JavaScript Console commands

Applies to Windows and Windows Phone

You can use commands to send messages and perform other tasks in the JavaScript Console window of Visual Studio. For examples that show how to use that window, see QuickStart: Debug JavaScript using the console. The information in this topic applies to Windows Store and Windows Phone Store apps using JavaScript. For info on using the console in Internet Explorer F12 tools, see this topic.

If the JavaScript Console window is closed, you can open it while you're debugging in Visual Studio by choosing Debug > Windows > JavaScript Console.

This table shows the syntax for the console object commands that you can use in the JavaScript Console window, or that you can use to send messages to the console from your code. This object provides a number of forms so that you can distinguish between informational messages and error messages, if you want to.

Note Note

You can use the longer command form window.console.[command] if you need to avoid possible confusion with local objects named console.

Command

Description

Example

assert(expression, message)

Sends a message if expression evaluates to false.

console.assert((x == 1), "assert message: x != 1");

clear()

Clears messages from the console window, including script-error messages, and also clears script that appears in the console window. Does not clear script that you entered into the console input prompt.

console.clear();

count(title)

Sends the number of times that the count command was called to the console window. Each call to count is uniquely identified by the optional title.

The existing entry in the console window is identified by the title parameter (if present) and updated by the count command. A new entry is not created.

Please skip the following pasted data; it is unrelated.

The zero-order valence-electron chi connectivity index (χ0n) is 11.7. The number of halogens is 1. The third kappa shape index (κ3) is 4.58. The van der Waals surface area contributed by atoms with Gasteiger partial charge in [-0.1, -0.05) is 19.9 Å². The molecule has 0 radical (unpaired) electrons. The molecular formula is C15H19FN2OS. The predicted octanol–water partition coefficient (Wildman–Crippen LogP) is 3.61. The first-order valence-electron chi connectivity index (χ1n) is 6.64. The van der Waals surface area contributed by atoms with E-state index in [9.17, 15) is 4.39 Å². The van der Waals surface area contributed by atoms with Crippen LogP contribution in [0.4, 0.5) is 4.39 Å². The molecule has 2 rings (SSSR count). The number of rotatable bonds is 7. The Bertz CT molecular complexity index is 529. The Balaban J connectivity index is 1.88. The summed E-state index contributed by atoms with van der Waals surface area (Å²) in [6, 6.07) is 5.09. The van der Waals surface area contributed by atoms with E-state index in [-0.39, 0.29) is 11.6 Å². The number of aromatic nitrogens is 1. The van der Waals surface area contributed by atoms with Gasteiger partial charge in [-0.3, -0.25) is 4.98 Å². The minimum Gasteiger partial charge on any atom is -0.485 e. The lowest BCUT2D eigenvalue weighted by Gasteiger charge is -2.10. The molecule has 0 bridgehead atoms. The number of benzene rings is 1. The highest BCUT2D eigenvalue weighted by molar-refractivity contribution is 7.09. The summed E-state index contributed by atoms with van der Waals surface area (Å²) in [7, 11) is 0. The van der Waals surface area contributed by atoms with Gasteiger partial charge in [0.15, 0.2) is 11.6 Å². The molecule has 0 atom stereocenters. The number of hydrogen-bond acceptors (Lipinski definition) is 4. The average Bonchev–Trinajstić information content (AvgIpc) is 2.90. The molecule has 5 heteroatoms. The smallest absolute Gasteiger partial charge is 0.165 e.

Requirements:

Visual Studio 2013

console.count();

console.count("inner loop");

debug(message)

Sends message to the console window.

This command is identical to console.log.

Objects that are passed by using the command are converted to a string value.

Requirements:

Visual Studio 2013

console.debug("logging message");

dir(object)

Sends the specified object to the console window and displays it in an object visualizer. You can use the visualizer to inspect properties in the console window.

console.dir(obj);

dirxml(object)

Sends the specified XML node object to the console window and displays it as an XML node tree.

Requirements:

Visual Studio 2013

console.dirxaml(xmlNode);

error(message)

Sends message to the console window. The message text is red and prefaced by an error symbol.

Objects that are passed by using the command are converted to a string value.

console.error("error message");

group(title)

Starts a grouping for messages that are sent to the console window, and sends the optional title as a group label. Groups can be nested and appear in a tree view in the console window.